Negotiations require decision-making, determination and a little bit of deviousness. To help you get the best deal out of your next negotiation, here are five of the best tricks around.
You would feel incredibly intimidated negotiating with the stone heads of Mount Rushmore, and you want to inspire the same kind of awe in your counterpart. Just remember that you are not required to respond to any comment or question. Staying silent will create pressure for the other person to speak and likely reveal more than they wish.
Lee Miller, an expert on negotiating and the author of A Woman's Guide to Successful Negotiating, says that silence is a very powerful negotiating tactic. "It lets the other side imagine whatever it is that they fear most without you ever having to commit to a position," explains Miller.
Ask a seemingly innocent question
In negotiations, you have to read in between each and every line. Stay aware of any information you divulge, while making a subtle attempt to seek details from the other party.
From a single inquiry, you may determine who makes the decisions, whether you will need to consult a specialist and how likely you are to come to a conclusion during this meeting. Miller suggests open-ended questions such as: "In a perfect world, what would you see this deal looking like?" or "Why doesn't that work for you?"
Likewise, you should take great care when answering any questions. Information is an essential currency in negotiations, and you should protect what you have.
Send unspoken signals
Your facial expressions and body language can communicate quite effectively when used at the right time. If your counterpart offers an unfavorable deal, and you want to show your disagreement, feel free to slightly frown. Do not, however, overdo the act, for you should always avoid an excessive show of emotion. If you end up over-acting, you also run the risk of losing the other person's trust. In short, use wisely and sparingly for the best effect.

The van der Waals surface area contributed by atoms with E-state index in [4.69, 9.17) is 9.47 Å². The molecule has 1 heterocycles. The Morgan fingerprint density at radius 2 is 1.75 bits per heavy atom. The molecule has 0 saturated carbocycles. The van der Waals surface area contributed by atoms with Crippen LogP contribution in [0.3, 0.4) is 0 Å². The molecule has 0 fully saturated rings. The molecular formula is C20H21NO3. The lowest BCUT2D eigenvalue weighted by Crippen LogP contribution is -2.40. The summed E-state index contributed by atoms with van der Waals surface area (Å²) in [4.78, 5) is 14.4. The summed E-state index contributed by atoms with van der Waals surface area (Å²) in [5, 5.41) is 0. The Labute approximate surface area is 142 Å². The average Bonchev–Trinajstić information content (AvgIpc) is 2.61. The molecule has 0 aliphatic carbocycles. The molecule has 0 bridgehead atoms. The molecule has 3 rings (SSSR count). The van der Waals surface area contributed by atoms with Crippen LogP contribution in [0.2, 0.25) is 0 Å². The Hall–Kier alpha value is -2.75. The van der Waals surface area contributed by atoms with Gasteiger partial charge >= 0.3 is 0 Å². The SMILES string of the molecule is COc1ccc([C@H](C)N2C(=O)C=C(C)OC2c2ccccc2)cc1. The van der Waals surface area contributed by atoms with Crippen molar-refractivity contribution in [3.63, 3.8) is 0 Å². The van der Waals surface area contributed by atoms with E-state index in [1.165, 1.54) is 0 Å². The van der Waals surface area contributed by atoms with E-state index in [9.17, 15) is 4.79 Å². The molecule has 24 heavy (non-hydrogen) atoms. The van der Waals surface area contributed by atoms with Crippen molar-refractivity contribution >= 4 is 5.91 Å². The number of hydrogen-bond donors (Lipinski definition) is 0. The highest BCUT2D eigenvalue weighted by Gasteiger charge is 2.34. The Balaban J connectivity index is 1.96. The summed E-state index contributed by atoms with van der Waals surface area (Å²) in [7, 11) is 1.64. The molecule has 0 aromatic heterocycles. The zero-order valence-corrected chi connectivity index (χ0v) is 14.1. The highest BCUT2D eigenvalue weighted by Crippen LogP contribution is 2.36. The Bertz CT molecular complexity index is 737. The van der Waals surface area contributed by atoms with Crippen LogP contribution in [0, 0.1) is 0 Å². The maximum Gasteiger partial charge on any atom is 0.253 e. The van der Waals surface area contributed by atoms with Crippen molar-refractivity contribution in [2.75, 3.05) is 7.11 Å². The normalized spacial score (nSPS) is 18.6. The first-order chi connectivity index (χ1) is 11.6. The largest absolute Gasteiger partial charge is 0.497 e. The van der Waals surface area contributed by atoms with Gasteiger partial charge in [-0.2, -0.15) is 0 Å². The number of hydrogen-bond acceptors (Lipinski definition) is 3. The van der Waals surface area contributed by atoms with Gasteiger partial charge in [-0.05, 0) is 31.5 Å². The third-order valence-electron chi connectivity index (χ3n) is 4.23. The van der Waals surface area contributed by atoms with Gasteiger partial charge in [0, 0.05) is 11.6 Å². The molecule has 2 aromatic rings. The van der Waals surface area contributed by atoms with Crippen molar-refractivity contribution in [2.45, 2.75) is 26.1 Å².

Play hot potato
Use this tactic to trade off a difficult situation, hopefully leaving the other party with the challenge. For example, if you are making an offer to purchase equipment, tell the seller you can only afford $10,000. You are essentially claiming that your hands are tied and pushing the hot potato onto the seller. Keep in mind this tactic can lead to a challenging back and forth, and the other person may be telling the truth about the company's circumstances.
In a way, anchoring is similar to subliminal messaging; it encourages the other person to fixate on a particular thought. When you make an initial statement, the other person will likely use those terms as a close gauge.
Miller presents the example of a car dealer who offers you $1,000 off of the sticker price. "You want to anchor on the dealer's cost," explains Miller. "You might, for example, offer $500 over their cost.
If you are negotiating up from the cost rather than down from the sticker price you will almost always get a better deal. This form of high-low anchoring is what we typically think of as anchoring when we negotiate.
Miller also recommends concept anchoring, which focuses on the idea rather than the numbers. For example, if the dealer offers you a discount, anchor the discussion around the dealer's profit. Concept anchoring is another powerful means of negotiating to your advantage. When trying this method, just make sure you make a reasonable first offer, or your counterpart will ignore the original anchor completely.